By Karen Evans

Featured in International Opulence Magazine.



When the new tax plan was announced this past December, many of my fellow real estate professionals had concerns about how it would affect our real estate businesses. Most feared that the reduced home mortgage interest deduction that homeowners could claim, now limited to interest on up to $750,000 of indebtedness, would limit sales of homes in the multimillions of dollars.

Information about the effects of the new tax laws is becoming more evident, but there is still a bit of a learning curve for most of us. I decided to research these matters.


Residents in the Northeastern states of New York, New Jersey, Connecticut, Washington, D.C. and Maryland, where some of the highest state income tax rates in the country can be found, were already enamored with life in South Florida as a part-time escape during the winter months. We affectionately call these folks “snow birds” or “snow flakes,” depending on whether they stay here for about four consecutive months or fly back and forth, North to South, during the winter months.

One look at the new tax law’s negative impact on certain of these northern states and it is easy to see why the “snow birds” are flocking down to South Florida in search of permanent homes that they can make their primary residences. In particular, the new limitations on deductions for state income tax add to making Florida a very desirable place to live – because, of course, there is no state income tax here.

As a matter of interest, Alaska, Nevada, South Dakota, Texas, Washington and Wyoming also have no state income tax. But Florida still remains more economically attractive. The Florida Constitution affords Florida homestead residents exemptions on property taxes, and advantages, such as portability of their homestead exemption and reductions from this transfer. There are other protections, as well. One example is the protection against having their homestead seized by certain creditors. Given all the benefits we have, it just makes sense to live here in Florida.

About now, if you don’t already live in Florida, you may be thinking, “Does this mean to save money on my taxes, I can relocate to a state where I may enjoy year-round sunshine, fabulous restaurants, unlimited shopping, boating, fishing and other water sports, and the ability to play daily golf and tennis, even
in the winter months? Hmmm, well okay, sign me up.”

If you wish to make Florida your primary residence to reap the rewards mentioned previously, consider consulting with a Florida attorney to properly establish Florida residency and terminate residency in your prior jurisdiction.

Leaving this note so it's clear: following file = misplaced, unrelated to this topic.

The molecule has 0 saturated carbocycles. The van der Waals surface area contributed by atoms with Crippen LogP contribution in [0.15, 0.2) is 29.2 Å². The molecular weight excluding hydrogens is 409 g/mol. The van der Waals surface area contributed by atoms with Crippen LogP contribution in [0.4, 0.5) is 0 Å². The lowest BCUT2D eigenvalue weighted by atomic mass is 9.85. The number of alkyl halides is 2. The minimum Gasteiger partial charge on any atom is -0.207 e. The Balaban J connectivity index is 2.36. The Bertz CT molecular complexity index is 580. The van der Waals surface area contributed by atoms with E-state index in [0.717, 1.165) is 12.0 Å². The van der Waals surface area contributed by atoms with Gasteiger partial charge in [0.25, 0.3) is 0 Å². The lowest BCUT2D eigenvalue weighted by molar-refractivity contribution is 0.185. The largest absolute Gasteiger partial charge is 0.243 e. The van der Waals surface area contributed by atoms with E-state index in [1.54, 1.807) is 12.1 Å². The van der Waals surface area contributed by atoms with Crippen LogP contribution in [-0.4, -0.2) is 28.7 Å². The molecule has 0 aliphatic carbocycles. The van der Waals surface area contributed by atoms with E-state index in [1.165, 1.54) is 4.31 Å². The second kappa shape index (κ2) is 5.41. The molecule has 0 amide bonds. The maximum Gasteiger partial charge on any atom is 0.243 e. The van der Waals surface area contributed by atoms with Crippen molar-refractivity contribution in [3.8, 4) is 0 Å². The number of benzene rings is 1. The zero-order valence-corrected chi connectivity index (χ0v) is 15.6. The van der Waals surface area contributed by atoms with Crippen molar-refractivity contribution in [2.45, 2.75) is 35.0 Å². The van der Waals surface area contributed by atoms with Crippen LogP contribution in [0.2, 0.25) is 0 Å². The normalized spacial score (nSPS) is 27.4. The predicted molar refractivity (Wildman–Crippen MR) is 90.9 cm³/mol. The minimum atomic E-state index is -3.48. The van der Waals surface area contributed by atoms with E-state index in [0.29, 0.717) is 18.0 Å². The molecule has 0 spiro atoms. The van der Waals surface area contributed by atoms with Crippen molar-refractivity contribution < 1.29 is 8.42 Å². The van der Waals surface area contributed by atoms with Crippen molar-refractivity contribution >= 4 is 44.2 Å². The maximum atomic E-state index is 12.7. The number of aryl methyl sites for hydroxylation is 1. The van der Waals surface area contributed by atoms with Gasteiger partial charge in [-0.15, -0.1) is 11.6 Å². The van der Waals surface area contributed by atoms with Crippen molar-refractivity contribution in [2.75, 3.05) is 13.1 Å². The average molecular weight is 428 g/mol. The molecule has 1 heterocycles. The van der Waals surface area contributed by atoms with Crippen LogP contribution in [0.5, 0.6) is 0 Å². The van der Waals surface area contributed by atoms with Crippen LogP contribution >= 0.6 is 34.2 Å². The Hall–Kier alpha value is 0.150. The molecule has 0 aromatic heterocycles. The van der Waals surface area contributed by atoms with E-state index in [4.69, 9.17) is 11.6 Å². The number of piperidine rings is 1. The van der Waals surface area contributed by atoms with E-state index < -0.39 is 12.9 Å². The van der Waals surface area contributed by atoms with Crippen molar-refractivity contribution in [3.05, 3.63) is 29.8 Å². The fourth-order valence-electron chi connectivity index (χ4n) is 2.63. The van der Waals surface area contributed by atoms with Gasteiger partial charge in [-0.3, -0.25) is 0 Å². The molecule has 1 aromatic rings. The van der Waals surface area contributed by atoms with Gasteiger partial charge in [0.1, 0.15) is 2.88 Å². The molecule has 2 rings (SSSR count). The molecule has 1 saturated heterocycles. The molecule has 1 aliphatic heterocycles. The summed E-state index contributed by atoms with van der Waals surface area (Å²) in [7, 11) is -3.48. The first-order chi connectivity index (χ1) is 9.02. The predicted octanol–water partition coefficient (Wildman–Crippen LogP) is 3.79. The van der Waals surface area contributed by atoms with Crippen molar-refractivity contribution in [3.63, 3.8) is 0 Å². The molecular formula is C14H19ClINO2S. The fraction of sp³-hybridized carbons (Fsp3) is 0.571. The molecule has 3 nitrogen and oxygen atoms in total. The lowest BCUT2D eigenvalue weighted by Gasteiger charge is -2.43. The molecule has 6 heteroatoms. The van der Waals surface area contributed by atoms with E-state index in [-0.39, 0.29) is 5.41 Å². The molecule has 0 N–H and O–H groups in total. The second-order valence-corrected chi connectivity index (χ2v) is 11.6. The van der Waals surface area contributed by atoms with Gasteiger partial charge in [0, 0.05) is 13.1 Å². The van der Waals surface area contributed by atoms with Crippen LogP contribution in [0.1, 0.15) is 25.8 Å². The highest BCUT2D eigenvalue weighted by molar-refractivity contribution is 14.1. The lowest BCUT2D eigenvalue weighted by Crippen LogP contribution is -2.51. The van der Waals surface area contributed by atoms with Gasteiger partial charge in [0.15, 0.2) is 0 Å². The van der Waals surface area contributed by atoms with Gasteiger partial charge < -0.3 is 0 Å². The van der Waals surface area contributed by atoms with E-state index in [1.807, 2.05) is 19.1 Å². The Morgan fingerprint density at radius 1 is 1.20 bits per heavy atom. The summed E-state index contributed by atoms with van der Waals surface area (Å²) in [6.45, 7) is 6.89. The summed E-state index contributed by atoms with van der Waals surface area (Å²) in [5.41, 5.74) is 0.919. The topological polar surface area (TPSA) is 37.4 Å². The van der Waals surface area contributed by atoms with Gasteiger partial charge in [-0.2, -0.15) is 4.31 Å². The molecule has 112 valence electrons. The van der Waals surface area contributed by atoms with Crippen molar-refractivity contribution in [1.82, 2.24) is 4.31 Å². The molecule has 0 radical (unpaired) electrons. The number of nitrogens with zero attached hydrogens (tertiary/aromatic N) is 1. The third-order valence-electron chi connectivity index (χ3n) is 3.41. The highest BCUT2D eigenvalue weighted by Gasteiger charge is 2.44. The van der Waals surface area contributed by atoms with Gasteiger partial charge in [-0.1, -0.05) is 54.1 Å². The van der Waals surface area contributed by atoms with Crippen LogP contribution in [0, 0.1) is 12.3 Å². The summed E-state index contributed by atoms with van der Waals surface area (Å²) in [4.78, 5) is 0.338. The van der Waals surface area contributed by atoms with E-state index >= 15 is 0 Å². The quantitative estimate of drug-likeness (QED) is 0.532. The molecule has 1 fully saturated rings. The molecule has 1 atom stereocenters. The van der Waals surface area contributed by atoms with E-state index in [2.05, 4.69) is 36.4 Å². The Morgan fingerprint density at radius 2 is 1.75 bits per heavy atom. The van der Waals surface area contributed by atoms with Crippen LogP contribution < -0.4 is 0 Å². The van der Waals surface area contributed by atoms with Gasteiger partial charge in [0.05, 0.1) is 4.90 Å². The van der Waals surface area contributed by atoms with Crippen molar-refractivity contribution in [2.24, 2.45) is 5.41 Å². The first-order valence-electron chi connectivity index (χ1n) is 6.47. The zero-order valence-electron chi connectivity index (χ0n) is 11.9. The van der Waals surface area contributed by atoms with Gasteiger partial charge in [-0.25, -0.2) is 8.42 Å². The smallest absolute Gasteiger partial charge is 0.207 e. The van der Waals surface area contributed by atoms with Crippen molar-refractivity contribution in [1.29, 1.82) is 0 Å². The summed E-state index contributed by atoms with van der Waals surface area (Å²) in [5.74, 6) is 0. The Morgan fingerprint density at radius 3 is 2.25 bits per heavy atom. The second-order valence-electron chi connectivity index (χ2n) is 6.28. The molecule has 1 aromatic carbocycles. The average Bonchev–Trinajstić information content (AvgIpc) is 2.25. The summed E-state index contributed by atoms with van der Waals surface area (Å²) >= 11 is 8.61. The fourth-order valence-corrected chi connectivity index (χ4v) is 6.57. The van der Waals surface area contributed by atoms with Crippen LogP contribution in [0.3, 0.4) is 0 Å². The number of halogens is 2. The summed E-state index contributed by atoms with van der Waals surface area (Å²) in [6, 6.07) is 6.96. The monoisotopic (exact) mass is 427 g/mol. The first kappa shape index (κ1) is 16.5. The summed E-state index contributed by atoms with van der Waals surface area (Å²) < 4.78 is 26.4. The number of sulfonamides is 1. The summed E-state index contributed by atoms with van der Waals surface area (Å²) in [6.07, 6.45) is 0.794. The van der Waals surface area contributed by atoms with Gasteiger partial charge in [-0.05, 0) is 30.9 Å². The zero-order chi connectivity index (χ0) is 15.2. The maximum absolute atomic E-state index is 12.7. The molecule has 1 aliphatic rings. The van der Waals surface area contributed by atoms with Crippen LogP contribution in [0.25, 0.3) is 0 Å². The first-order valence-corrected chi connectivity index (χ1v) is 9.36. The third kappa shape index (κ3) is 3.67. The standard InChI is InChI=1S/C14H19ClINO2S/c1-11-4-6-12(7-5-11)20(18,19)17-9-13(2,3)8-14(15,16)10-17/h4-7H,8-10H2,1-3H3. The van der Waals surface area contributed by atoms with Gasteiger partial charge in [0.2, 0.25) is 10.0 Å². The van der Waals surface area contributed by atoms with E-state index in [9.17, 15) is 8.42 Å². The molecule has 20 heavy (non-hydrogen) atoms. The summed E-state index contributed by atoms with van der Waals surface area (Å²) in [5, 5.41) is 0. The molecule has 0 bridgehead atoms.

Things get even more interesting if you have funds to invest in commercial real estate. I am happy to say that business in the commercial real estate sector is increasing over last year here in the Sunshine State. Several peers and I have witnessed this first-hand. For further explanations on commercial real estate tax benefits, I met with a board-certified tax-law expert Mitchell W. Goldberg, a partner at Berger Singerman LLP in Boca Raton.

“The new tax law makes available a completely new non-cash deduction to certain owners of commercial real estate (as well as residential rental real estate) that has never been available before. Specifically, investors who own commercial real estate either outright in their individual names or through pass-through entities, such as limited liability companies, partnerships, and S corporations can deduct up to an additional 20 percent of their “qualified business income.” Very generally speaking, qualified business income includes taxable income from rental real estate activity. The deduction is a non-cash deduction meaning, much like depreciation, you don’t have to actually expend any funds to claim the deduction; it is automatic if you qualify for it. There are, however, certain limitations on the ability to claim and the amount of the qualified business income deduction. In addition, the new tax laws now permit 100 percent expensing of certain assets used in connection with the commercial real estate, as opposed to capitalizing and depreciating such assets over time”.

Given this information, is it any wonder why the commercial real estate business has had a big “uptick” this year vs. years past? I sell commercial real estate and work more in the “off-market” sector to locate investment properties that are not being directly or publicly marketed. Almost weekly, I receive calls from commercial brokers in other states with billions in investment funds to spend on the right commercial properties located in Florida. There is literally more money out there to spend than there are properties to acquire! If you own commercial real estate and were thinking of selling or are looking to get into the commercial real estate business, now is the time.


The lines forming to set up REITs (Real Estate Investment Trusts) are longer than the most popular rides at Disney. REITs have been around for years, but now they are receiving a new birth in a sort of “Baby Boom” for real estate.

According to Investopedia, REITs operate in a manner comparable to mutual funds, as they allow for individual investors to acquire ownership  in commercial real estate portfolios that receive income from properties such as apartment complexes, hospitals, office buildings, warehouses, hotels and shopping malls. Private Equity and high-net worth individuals are reading and listening to their advisors as this new way to make money and save on taxes is becoming the latest wave.

To see whether and to what extent you can qualify for these new tax benefits, a tax professional should be your first call. Then contact an experienced commercial real estate broker to locate qualifying properties, and consult with a real estate attorney to guide you through the purchase and sale process. You may very well be on your way to taking advantage of the new tax benefits.